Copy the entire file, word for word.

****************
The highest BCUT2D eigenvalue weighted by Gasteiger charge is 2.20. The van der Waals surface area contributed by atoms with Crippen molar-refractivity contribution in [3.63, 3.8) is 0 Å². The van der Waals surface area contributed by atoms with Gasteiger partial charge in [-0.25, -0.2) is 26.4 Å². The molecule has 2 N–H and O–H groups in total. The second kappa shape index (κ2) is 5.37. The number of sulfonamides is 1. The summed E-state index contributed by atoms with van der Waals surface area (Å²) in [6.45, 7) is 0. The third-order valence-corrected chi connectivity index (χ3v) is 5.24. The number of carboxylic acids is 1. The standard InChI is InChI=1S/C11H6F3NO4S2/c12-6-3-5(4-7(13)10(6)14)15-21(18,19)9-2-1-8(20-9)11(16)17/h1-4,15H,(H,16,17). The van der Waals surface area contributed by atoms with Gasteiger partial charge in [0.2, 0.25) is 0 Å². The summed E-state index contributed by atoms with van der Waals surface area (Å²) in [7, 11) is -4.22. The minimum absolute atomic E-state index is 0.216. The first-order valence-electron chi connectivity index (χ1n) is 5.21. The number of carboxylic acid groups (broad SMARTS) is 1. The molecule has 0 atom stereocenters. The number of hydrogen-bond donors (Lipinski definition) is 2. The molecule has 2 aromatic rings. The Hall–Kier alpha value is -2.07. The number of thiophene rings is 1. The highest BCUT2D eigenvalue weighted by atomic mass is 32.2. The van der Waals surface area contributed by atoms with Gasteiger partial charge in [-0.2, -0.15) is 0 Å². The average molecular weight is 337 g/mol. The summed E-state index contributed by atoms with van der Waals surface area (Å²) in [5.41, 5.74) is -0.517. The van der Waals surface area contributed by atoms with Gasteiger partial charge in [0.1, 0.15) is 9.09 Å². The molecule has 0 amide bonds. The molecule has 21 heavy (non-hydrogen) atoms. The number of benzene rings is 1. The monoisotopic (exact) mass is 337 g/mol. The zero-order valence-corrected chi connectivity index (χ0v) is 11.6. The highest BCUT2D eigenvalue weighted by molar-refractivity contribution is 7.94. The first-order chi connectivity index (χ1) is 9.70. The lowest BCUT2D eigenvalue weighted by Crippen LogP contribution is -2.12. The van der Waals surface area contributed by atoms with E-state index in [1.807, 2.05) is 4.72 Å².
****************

The highest BCUT2D eigenvalue weighted by Gasteiger charge is 2.20. The van der Waals surface area contributed by atoms with Crippen molar-refractivity contribution in [3.63, 3.8) is 0 Å². The van der Waals surface area contributed by atoms with Gasteiger partial charge in [-0.25, -0.2) is 26.4 Å². The molecule has 2 N–H and O–H groups in total. The second kappa shape index (κ2) is 5.37. The number of sulfonamides is 1. The summed E-state index contributed by atoms with van der Waals surface area (Å²) in [6.45, 7) is 0. The third-order valence-corrected chi connectivity index (χ3v) is 5.24. The number of carboxylic acids is 1. The standard InChI is InChI=1S/C11H6F3NO4S2/c12-6-3-5(4-7(13)10(6)14)15-21(18,19)9-2-1-8(20-9)11(16)17/h1-4,15H,(H,16,17). The van der Waals surface area contributed by atoms with Gasteiger partial charge in [0.2, 0.25) is 0 Å². The summed E-state index contributed by atoms with van der Waals surface area (Å²) in [7, 11) is -4.22. The minimum absolute atomic E-state index is 0.216. The first-order valence-electron chi connectivity index (χ1n) is 5.21. The number of carboxylic acid groups (broad SMARTS) is 1. The molecule has 0 atom stereocenters. The number of hydrogen-bond donors (Lipinski definition) is 2. The molecule has 2 aromatic rings. The Hall–Kier alpha value is -2.07. The number of thiophene rings is 1. The highest BCUT2D eigenvalue weighted by atomic mass is 32.2. The van der Waals surface area contributed by atoms with Gasteiger partial charge in [-0.2, -0.15) is 0 Å². The average molecular weight is 337 g/mol. The summed E-state index contributed by atoms with van der Waals surface area (Å²) in [5.41, 5.74) is -0.517. The van der Waals surface area contributed by atoms with Gasteiger partial charge in [0.1, 0.15) is 9.09 Å². The molecule has 0 amide bonds. The molecule has 21 heavy (non-hydrogen) atoms. The number of benzene rings is 1. The monoisotopic (exact) mass is 337 g/mol. The zero-order valence-corrected chi connectivity index (χ0v) is 11.6. The highest BCUT2D eigenvalue weighted by molar-refractivity contribution is 7.94. The first-order chi connectivity index (χ1) is 9.70. The lowest BCUT2D eigenvalue weighted by Crippen LogP contribution is -2.12. The van der Waals surface area contributed by atoms with E-state index in [1.807, 2.05) is 4.72 Å².